Albert Salomon was born in Röbel, Mecklenburg, on 26 January 1883, the son of Wolf Salomon, a merchant, and Helene Salomon, née Wolff. Albert’s mother died in childbirth and he grew up with relatives in Mecklenburg. After attending school in Röbel, Ribnitz and Schwerin, he started studying medicine at Berlin University in 1900, continuing from 1902 to 1903 in Heidelberg, from 1903 to 1904 in Munich and from 1904 to 1905 in Würzburg. Here he graduated with the grade “very good”. In the same year he received his licence to practise medicine. He worked as a junior doctor at the hospitals in Berlin-Friedrichshain and Pankow and at the Jewish hospital in Breslau. In 1909 he started working at the University Hospital in Berlin under renowned surgeon Dr August Bier (1861 to 1949). Here he developed special methods of analysis and surgical treatment for cancer patients, and became an internationally renowned pioneer of mammography. In 1916 he married Franziska Grunwald. Their daughter Charlotte was born one year later.
During the First World War, 1916-1919, Albert Salomon worked as a senior physician. His last post was in a military hospital in Tucquegnieux, France. After the war he returned to Berlin and in 1921 qualified as a professor. His assessors were Otto Lubarsch and August Bier. From 1921 to 1927 Albert Salomon worked as an associate professor at the Berlin Charité university hospital, where he was appointed extraordinary professor of surgery in 1927. The suicide of his wife Franziska in 1926 – the official cause of death was illness, as she suffered from depression – shook the family.
In 1930 Albert Salomon married Paula Lindberg, a singer. Their relationship breathed new life into the family and sparked an interest in Jewish traditions. After his authorisation to teach was withdrawn on 8 September 1933, Albert Salomon opened a private practice in Charlottenburg, where he was only permitted to treat Jewish patients. From 1936 to 1939 he was head of the surgical department of the Jewish Hospital in Berlin. Since he was a “war veteran”, his licence was not revoked until 1939.
Following the pogrom in the night of 9 November 1938, Albert Salomon was arrested on 10 November in his apartment at Wieland Strasse 15 and taken to Sachsenhausen concentration camp. As Paula Salomon-Lindberg later recalled, she set about obtaining release papers for him with the help of friends and acquaintances. On 29 November 1938 Albert Salomon was released from Sachsenhausen and returned, emaciated, to Berlin. The family decided to leave Germany as soon as possible. In January 1939 Charlotte Salomon travelled to her grandparents in the South of France; Albert and Paula Salomon fled with forged documents to Amsterdam on 15 March 1939. Evading imminent arrest, they left all their property behind in their apartment, and it was seized by the authorities.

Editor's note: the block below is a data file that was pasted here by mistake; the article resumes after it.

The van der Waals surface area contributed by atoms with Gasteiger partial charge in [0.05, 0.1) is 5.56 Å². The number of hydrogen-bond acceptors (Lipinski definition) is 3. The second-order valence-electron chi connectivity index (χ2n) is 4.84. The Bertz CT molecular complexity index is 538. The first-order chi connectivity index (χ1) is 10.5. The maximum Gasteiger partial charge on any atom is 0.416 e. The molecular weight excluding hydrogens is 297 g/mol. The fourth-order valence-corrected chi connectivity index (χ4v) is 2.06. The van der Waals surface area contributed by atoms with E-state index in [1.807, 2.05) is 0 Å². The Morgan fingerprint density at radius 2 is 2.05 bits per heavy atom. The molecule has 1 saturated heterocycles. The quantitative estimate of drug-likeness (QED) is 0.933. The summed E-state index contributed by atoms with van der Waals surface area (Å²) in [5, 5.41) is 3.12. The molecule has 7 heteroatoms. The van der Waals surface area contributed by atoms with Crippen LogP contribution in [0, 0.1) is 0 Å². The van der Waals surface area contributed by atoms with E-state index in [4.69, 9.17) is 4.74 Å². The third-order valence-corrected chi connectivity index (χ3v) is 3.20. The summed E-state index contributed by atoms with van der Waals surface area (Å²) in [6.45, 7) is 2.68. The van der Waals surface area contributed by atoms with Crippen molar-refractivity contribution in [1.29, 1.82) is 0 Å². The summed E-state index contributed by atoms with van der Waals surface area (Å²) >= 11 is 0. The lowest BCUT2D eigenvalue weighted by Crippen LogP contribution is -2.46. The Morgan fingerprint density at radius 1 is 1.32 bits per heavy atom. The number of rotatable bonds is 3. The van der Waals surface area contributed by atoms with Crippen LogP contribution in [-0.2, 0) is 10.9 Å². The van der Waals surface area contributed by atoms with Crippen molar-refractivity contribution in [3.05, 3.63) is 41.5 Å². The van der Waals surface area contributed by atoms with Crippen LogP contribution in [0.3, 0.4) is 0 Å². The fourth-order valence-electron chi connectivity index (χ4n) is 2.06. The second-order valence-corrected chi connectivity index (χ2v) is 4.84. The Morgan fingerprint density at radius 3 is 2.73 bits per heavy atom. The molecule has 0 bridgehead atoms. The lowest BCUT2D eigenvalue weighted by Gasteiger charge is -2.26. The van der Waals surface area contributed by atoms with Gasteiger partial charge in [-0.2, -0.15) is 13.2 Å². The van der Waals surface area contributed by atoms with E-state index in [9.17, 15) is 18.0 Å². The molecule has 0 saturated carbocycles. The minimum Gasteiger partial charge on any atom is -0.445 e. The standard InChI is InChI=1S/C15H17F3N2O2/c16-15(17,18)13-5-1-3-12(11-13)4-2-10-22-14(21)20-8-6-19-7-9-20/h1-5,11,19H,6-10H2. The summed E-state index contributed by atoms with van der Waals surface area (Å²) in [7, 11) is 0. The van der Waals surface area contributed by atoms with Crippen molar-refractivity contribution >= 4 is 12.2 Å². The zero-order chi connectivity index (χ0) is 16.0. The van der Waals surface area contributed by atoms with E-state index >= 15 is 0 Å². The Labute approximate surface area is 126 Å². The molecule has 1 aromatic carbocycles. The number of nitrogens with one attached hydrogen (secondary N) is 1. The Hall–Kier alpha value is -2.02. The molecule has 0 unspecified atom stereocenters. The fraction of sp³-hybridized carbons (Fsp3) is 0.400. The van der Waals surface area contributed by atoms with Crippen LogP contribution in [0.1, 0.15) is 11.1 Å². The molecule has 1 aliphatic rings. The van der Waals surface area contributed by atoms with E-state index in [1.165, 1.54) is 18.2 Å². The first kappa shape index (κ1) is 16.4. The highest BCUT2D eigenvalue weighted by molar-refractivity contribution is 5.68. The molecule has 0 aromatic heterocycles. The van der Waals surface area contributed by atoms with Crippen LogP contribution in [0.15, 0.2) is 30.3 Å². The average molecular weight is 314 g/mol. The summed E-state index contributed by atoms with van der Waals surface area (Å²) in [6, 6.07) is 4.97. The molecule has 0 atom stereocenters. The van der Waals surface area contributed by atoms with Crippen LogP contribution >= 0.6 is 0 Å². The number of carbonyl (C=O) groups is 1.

As German medical qualifications were not recognised in Holland, Albert Salomon learned the Dutch language and restudied medicine in Amsterdam. In May 1943 Albert and Paula Salomon were arrested in Amsterdam and deported to Westerbork transit camp. Here they both worked as auxiliary helpers in the camp’s infirmary barracks. They managed to escape the camp in November 1943 under the pretext of having to fetch medical equipment from Amsterdam. They survived the war in hiding in southern Holland. When they returned to Amsterdam they were told of Charlotte’s death in Auschwitz.
In 1946 Albert Salomon passed the Dutch medical examination and opened a private practice in his apartment. He and his wife both ruled out a return to Germany and assumed Dutch nationality. Albert Salomon died on 7 May 1976 in Amsterdam. He is buried in the cemetery of the Liberal Jewish Community in Hoofddorp near Amsterdam. In 2000 a commemorative stone was also laid here in memory of Charlotte Salomon.
In 2011 a commemorative plaque was put up on the house in Röbel where Albert Salomon was born.